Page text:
18 June 2015
The Technology Transfer Offices (TTOs) of Cambridge, Edinburgh, Imperial, Oxford, Manchester and UCL have collaborated to produce another briefing paper called “Golden Shares & Anti-dilution Provisions.” This paper has been written by Tom Hockaday, CEO, Isis Innovation ltd and Tony Hickson, Managing Director Technology Transfer, Imperial Innovations plc.
From time to time the idea of introducing anti-dilution provisions into university spin-out company shareholder agreements re-emerges for discussion. When the idea that universities could have special ‘golden’ shares in spin-outs from their universities was first proposed many years ago, the practicalities were challenged by some seasoned investors, as no special provisions would survive further rounds of investment.
However, the idea has recently been revived by some influential UK based investors and other commentators as being a potential solution to solve problems that they see are holding back the formation of technology companies in the UK namely:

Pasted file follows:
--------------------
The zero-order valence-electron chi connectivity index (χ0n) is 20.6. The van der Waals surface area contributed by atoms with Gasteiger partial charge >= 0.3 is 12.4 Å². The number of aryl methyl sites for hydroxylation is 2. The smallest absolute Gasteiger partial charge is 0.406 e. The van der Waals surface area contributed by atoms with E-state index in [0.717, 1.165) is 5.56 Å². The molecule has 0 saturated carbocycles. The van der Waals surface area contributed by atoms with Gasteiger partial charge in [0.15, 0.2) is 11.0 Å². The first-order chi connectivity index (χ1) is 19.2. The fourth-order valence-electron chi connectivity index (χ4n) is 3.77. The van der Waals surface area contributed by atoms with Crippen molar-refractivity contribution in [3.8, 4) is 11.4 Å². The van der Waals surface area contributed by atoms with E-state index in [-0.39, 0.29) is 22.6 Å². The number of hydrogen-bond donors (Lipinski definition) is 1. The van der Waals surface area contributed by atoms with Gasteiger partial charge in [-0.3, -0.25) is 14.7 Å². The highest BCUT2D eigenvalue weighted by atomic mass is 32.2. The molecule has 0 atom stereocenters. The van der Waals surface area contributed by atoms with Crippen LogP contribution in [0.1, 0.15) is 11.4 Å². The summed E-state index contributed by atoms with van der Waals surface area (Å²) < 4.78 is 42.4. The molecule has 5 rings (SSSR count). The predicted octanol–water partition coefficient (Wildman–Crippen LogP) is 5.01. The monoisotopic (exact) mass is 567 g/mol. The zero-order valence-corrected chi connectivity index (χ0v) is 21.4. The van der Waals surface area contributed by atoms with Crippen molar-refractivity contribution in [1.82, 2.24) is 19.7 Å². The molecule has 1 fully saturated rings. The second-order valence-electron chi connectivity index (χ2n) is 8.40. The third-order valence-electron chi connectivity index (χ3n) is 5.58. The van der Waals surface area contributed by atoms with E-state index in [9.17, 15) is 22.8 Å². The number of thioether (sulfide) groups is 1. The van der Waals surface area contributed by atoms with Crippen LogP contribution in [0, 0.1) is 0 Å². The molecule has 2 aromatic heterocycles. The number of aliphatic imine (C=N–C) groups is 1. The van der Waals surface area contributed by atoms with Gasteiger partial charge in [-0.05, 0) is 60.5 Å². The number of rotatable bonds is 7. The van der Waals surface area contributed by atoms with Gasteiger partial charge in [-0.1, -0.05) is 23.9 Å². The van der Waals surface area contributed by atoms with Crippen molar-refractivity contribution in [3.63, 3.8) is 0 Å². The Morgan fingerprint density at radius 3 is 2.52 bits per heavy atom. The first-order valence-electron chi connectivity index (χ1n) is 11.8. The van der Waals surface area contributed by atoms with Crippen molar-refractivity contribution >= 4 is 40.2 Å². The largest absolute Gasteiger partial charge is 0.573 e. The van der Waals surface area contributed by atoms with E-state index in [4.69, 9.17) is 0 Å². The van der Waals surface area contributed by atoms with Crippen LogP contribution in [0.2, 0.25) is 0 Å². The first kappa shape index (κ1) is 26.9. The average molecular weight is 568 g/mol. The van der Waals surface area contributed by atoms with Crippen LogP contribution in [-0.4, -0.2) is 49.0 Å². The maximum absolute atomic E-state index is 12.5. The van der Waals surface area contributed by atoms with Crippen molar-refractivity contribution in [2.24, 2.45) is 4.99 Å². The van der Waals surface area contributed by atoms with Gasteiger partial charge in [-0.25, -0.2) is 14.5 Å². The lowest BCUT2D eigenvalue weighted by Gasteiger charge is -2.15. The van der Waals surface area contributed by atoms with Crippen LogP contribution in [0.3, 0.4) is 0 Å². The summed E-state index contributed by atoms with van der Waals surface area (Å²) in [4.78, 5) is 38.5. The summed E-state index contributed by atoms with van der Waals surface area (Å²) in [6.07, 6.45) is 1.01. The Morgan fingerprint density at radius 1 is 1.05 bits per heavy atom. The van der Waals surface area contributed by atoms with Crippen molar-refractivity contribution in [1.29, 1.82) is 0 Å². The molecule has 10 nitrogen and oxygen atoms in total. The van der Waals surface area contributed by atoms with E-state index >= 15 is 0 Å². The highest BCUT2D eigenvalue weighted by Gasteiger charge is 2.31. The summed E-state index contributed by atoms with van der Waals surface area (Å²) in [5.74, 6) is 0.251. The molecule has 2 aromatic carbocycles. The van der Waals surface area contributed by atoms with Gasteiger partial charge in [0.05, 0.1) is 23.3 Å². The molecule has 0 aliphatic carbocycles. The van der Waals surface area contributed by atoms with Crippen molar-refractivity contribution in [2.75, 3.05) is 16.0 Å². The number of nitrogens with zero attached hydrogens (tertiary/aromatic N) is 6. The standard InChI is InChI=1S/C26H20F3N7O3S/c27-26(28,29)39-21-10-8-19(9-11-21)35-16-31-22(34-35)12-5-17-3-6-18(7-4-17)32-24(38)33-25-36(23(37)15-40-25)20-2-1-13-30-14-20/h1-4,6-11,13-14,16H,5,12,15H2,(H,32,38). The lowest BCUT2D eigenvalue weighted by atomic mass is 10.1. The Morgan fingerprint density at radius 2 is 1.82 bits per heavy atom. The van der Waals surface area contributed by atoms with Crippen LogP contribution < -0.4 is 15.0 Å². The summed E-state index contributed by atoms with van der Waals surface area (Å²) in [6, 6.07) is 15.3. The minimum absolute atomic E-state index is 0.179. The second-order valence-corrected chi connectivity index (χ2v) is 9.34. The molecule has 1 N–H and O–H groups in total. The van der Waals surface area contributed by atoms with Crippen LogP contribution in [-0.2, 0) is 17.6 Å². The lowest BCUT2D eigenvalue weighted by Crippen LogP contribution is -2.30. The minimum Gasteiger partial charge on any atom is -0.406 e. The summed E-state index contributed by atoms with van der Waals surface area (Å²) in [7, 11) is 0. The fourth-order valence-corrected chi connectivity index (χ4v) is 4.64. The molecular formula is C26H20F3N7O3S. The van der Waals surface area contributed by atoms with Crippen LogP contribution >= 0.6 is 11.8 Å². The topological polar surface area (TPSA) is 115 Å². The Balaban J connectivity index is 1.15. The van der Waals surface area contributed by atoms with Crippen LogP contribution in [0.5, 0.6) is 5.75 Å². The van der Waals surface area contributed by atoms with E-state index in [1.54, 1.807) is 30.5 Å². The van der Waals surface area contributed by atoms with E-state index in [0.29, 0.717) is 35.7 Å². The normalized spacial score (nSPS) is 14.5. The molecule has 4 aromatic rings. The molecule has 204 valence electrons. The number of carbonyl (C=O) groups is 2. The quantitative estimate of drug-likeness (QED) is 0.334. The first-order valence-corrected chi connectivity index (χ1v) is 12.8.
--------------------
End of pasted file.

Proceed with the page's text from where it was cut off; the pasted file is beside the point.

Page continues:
- that UK universities take too much equity in spin-outs and more equity should be retained by founding entrepreneurs to incentivise them to carry out this type of activity
- that negotiations between universities, founders and investors around equity and IP (which are often linked) take too long and this may be limiting the numbers of start-ups being created
As one experienced investor and advocate for this model explains:
“The real idea is to maximise the number of spinouts formed and not maximise what the universities get for the IP. My argument is they will make more money since there will be so many more companies formed”
As such, it is worth exploring the idea and issues raised.
To read the full document, please click here.